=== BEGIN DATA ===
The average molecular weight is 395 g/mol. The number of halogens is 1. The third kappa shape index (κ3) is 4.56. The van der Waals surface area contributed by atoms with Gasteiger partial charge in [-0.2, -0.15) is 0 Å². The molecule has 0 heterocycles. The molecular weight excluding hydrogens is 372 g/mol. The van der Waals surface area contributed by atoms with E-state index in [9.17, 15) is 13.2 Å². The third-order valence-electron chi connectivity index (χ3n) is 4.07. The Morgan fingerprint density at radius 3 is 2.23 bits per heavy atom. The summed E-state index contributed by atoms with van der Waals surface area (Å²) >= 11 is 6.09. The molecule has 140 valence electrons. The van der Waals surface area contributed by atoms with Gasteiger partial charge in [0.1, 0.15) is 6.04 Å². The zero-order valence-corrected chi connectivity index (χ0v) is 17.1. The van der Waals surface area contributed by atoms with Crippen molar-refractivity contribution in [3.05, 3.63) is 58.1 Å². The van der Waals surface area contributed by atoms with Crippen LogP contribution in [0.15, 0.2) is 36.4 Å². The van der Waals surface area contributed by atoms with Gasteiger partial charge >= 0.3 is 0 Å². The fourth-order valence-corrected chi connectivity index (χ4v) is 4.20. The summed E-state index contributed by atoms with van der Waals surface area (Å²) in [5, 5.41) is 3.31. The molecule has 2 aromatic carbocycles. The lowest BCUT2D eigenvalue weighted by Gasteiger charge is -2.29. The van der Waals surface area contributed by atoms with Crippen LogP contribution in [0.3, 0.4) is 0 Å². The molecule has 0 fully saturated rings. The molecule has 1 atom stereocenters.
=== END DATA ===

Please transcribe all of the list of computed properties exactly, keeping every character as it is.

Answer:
The average molecular weight is 395 g/mol. The number of halogens is 1. The third kappa shape index (κ3) is 4.56. The van der Waals surface area contributed by atoms with Gasteiger partial charge in [-0.2, -0.15) is 0 Å². The molecule has 0 heterocycles. The molecular weight excluding hydrogens is 372 g/mol. The van der Waals surface area contributed by atoms with E-state index in [9.17, 15) is 13.2 Å². The third-order valence-electron chi connectivity index (χ3n) is 4.07. The Morgan fingerprint density at radius 3 is 2.23 bits per heavy atom. The summed E-state index contributed by atoms with van der Waals surface area (Å²) >= 11 is 6.09. The molecule has 140 valence electrons. The van der Waals surface area contributed by atoms with Gasteiger partial charge in [0.1, 0.15) is 6.04 Å². The zero-order valence-corrected chi connectivity index (χ0v) is 17.1. The van der Waals surface area contributed by atoms with Crippen molar-refractivity contribution in [3.05, 3.63) is 58.1 Å². The van der Waals surface area contributed by atoms with Crippen LogP contribution in [0.15, 0.2) is 36.4 Å². The van der Waals surface area contributed by atoms with Gasteiger partial charge >= 0.3 is 0 Å². The fourth-order valence-corrected chi connectivity index (χ4v) is 4.20. The summed E-state index contributed by atoms with van der Waals surface area (Å²) in [5, 5.41) is 3.31. The molecule has 2 aromatic carbocycles. The lowest BCUT2D eigenvalue weighted by Gasteiger charge is -2.29. The van der Waals surface area contributed by atoms with Crippen LogP contribution in [0.3, 0.4) is 0 Å². The molecule has 0 fully saturated rings. The molecule has 1 atom stereocenters.